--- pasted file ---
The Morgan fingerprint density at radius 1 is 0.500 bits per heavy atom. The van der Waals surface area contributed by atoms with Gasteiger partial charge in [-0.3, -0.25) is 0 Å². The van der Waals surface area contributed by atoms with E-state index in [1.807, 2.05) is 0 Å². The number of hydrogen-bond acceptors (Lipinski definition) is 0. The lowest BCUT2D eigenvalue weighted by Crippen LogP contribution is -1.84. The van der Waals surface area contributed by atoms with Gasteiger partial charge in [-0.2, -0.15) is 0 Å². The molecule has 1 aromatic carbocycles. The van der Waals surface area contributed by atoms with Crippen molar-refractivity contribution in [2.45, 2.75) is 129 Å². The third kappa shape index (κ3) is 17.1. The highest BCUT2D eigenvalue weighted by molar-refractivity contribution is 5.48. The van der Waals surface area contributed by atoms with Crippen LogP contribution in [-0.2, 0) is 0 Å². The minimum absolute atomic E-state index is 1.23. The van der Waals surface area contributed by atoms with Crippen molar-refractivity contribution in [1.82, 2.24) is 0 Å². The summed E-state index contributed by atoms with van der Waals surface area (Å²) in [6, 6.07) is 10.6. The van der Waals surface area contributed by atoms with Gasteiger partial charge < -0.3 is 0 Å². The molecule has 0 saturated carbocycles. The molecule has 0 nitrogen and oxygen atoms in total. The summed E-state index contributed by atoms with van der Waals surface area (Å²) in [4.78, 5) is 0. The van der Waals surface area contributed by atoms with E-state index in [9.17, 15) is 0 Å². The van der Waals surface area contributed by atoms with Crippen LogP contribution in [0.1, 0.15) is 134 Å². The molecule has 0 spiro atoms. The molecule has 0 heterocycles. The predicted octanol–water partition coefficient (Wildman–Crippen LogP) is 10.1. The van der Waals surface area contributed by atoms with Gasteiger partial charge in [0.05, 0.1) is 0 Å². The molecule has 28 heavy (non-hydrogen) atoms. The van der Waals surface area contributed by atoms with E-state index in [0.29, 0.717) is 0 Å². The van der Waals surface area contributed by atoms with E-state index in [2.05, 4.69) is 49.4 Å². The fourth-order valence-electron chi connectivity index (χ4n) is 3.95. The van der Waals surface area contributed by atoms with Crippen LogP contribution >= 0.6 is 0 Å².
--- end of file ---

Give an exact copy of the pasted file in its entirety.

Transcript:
The Morgan fingerprint density at radius 1 is 0.500 bits per heavy atom. The van der Waals surface area contributed by atoms with Gasteiger partial charge in [-0.3, -0.25) is 0 Å². The van der Waals surface area contributed by atoms with E-state index in [1.807, 2.05) is 0 Å². The number of hydrogen-bond acceptors (Lipinski definition) is 0. The lowest BCUT2D eigenvalue weighted by Crippen LogP contribution is -1.84. The van der Waals surface area contributed by atoms with Gasteiger partial charge in [-0.2, -0.15) is 0 Å². The molecule has 1 aromatic carbocycles. The van der Waals surface area contributed by atoms with Crippen molar-refractivity contribution in [2.45, 2.75) is 129 Å². The third kappa shape index (κ3) is 17.1. The highest BCUT2D eigenvalue weighted by molar-refractivity contribution is 5.48. The van der Waals surface area contributed by atoms with Crippen LogP contribution in [-0.2, 0) is 0 Å². The minimum absolute atomic E-state index is 1.23. The van der Waals surface area contributed by atoms with Crippen molar-refractivity contribution in [1.82, 2.24) is 0 Å². The summed E-state index contributed by atoms with van der Waals surface area (Å²) in [6, 6.07) is 10.6. The van der Waals surface area contributed by atoms with Gasteiger partial charge < -0.3 is 0 Å². The molecule has 0 saturated carbocycles. The molecule has 0 nitrogen and oxygen atoms in total. The summed E-state index contributed by atoms with van der Waals surface area (Å²) in [4.78, 5) is 0. The van der Waals surface area contributed by atoms with E-state index in [9.17, 15) is 0 Å². The van der Waals surface area contributed by atoms with Crippen LogP contribution in [0.1, 0.15) is 134 Å². The molecule has 0 spiro atoms. The molecule has 0 heterocycles. The predicted octanol–water partition coefficient (Wildman–Crippen LogP) is 10.1. The van der Waals surface area contributed by atoms with Gasteiger partial charge in [0.05, 0.1) is 0 Å². The molecule has 28 heavy (non-hydrogen) atoms. The van der Waals surface area contributed by atoms with E-state index in [0.29, 0.717) is 0 Å². The van der Waals surface area contributed by atoms with E-state index in [2.05, 4.69) is 49.4 Å². The fourth-order valence-electron chi connectivity index (χ4n) is 3.95. The van der Waals surface area contributed by atoms with Crippen LogP contribution >= 0.6 is 0 Å².